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Criminal Immigration

Criminal charges are serious for anyone, particularly immigrants who may face removal (deportation) if they are convicted or, sometimes even if they are found to have committed an act for which they are not committed (i.e., please 'no contest' or similar). Those who are here in non-immigrant status may lose their chance to ever obtain green cards, and those who have their green cards may be in danger of losing their hard-earned status and being deported.

Therefore, whether you are trying to immigrate to the U.S., whether you have a green card and want to keep it or if you are trying to become a U.S. citizen, it is essential to know the effect of a criminal conviction or, at times, the implicatoin of guilt, on your immigration status. Convictions for the purposes of the U.S. Citizenship and Immigration Services are different than for the purposes of a criminal court. A period of probation or even a finding of facts sufficient to confirm a criminal act can result in an Order of Removal from the United States or denial of a naturaliation application. Before you plead guilty or the equivalent of 'no contest' to any criminal charge, it is essential to engage the services of an immigration lawyer who understands the impact of various criminal convictions to work with your criminal attorney. The two attorneys should confer on the various options available to you to determine how best to proceed in your criminal defense in light of the potetntial serious ramifications of a criminal conviction for even a relatively minor criminal charge..

Immigration has categorized two types of criminal acts and/or convictions that generally result in problems with Immigraton: Crimes of "Moral Turpitude" and "Aggravated Felonies".

Moral Turpitude
In general, any alien who has been convicted of a crime involving moral turpitude, or admits to having committed such a crime, or admits to having committed acts which constitute the essential elements of such a crime, is inadmissible to the United States.

According to the Code of Federal Regulations (22 CFR 40.21(a)), a determination that a crime involves "moral turpitude" is based upon the prevalent moral standards in the United States. "Moral turpitude" has been defined as any act perofrmed which is contrary to justice, honesty, principle, or good morals, or an act of baseness, vileness, or depravity in the private and social duties which a person owes to his or her fellow citizens or to society in general, whether or not it is punishable as a crime. (See In re Sloan, 12 I & N Dec 840 (1966, BIA); In re Awaijane, 14 I & N Dec 117 (1972, BIA)).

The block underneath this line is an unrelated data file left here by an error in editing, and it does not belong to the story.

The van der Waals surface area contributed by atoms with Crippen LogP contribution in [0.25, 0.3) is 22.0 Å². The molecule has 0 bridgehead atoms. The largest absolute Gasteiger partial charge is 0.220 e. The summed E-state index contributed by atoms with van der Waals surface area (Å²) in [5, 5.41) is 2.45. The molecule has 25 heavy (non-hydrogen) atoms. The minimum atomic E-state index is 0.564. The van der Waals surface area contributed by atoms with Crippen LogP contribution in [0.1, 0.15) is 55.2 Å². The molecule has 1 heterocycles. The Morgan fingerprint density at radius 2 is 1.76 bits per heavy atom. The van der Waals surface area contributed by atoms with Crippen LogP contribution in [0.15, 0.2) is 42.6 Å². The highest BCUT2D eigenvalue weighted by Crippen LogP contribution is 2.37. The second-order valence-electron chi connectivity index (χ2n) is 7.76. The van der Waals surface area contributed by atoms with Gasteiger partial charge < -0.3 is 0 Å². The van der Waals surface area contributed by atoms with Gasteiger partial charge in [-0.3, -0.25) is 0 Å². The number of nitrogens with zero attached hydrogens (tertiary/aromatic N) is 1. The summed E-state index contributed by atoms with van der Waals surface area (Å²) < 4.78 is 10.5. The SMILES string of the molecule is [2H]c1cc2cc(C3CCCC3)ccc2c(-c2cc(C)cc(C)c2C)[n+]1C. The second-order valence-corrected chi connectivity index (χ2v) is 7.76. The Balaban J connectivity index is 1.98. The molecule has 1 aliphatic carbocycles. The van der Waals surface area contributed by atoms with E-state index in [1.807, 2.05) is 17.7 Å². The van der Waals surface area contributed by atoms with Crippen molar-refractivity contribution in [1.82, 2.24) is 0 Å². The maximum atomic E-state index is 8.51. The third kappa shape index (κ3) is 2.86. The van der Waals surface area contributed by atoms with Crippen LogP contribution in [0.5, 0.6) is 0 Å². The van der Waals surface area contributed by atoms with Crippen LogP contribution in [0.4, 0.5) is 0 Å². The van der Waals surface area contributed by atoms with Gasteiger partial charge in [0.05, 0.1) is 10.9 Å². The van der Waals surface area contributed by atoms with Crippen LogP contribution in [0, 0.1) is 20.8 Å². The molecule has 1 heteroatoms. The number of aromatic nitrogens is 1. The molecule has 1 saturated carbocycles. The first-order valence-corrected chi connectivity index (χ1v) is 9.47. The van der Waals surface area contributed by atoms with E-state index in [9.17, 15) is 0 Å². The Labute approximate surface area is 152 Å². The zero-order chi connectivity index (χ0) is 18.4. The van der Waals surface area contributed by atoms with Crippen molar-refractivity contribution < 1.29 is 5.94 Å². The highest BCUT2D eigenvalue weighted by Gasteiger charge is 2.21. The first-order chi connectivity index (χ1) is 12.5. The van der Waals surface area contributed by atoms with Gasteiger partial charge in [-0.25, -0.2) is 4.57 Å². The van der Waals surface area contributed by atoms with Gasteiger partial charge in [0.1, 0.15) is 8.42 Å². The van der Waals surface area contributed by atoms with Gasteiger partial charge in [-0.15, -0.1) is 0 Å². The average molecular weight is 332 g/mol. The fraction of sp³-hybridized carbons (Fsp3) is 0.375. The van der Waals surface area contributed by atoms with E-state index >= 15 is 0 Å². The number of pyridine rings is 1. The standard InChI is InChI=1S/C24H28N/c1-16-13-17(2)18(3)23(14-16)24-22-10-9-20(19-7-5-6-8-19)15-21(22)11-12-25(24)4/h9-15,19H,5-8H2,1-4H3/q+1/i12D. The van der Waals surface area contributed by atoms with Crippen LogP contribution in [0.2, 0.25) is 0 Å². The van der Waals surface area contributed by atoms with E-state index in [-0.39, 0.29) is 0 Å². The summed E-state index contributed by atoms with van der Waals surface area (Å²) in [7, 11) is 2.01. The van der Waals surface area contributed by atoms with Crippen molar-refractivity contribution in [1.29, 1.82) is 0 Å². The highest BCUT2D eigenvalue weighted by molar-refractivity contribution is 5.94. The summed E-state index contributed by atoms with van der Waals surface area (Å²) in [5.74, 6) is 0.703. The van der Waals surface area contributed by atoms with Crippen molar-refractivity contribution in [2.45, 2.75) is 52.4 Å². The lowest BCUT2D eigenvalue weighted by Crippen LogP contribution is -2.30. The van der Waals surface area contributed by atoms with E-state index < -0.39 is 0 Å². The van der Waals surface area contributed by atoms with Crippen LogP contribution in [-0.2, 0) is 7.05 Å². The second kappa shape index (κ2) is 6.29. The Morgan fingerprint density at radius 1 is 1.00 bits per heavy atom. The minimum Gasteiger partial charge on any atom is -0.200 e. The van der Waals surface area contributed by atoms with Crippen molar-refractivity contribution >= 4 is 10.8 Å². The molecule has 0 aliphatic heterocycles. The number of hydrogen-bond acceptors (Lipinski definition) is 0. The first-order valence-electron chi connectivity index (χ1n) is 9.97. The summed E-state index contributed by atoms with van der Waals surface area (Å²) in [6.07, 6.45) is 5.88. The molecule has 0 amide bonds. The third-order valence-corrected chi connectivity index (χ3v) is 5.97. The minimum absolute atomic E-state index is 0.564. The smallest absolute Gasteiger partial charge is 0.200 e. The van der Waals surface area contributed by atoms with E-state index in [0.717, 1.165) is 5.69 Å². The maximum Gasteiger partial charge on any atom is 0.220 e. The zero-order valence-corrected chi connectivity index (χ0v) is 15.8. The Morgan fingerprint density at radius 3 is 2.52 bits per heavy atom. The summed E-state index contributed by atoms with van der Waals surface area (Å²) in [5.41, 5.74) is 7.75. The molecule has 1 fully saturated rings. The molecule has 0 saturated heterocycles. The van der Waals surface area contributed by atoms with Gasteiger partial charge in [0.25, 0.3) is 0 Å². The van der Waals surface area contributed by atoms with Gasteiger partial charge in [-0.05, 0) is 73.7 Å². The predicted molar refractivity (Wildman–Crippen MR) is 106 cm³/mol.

Aggravated Felonies
The term "aggravated felony" means any crime that is serious in nature, including but not limited to the following: Murder, rape, or sexual abuse of a minor; Drug, explosives or firearms trafficking; Money laundering; A crime of violence for which the term of imprisonment is at least one year; A theft offense (including a crime which involves receipt of stolen property) or burglary offense for which the term of imprisonment is at least one year; and Any other offense listed in INA 101(a)(43).

Merrill Cohen & Associates will do our best to help you overcome the negative effects of a criminal record on an immigration petition.
If you or a family member has a current criminal case pending, we can work to negotiate a sentence structure or a resolution of the criminal case so that it does not have a mandatory adverse effect on your immigration status.
If you or your family member's history includes a crime(s), we will reserach the situation and help you apply for a waiver, if appropriate, or take other appropriate action. Where it is warranted, we may petition the court where the verdict was rendered to re-open a past criminal conviction.

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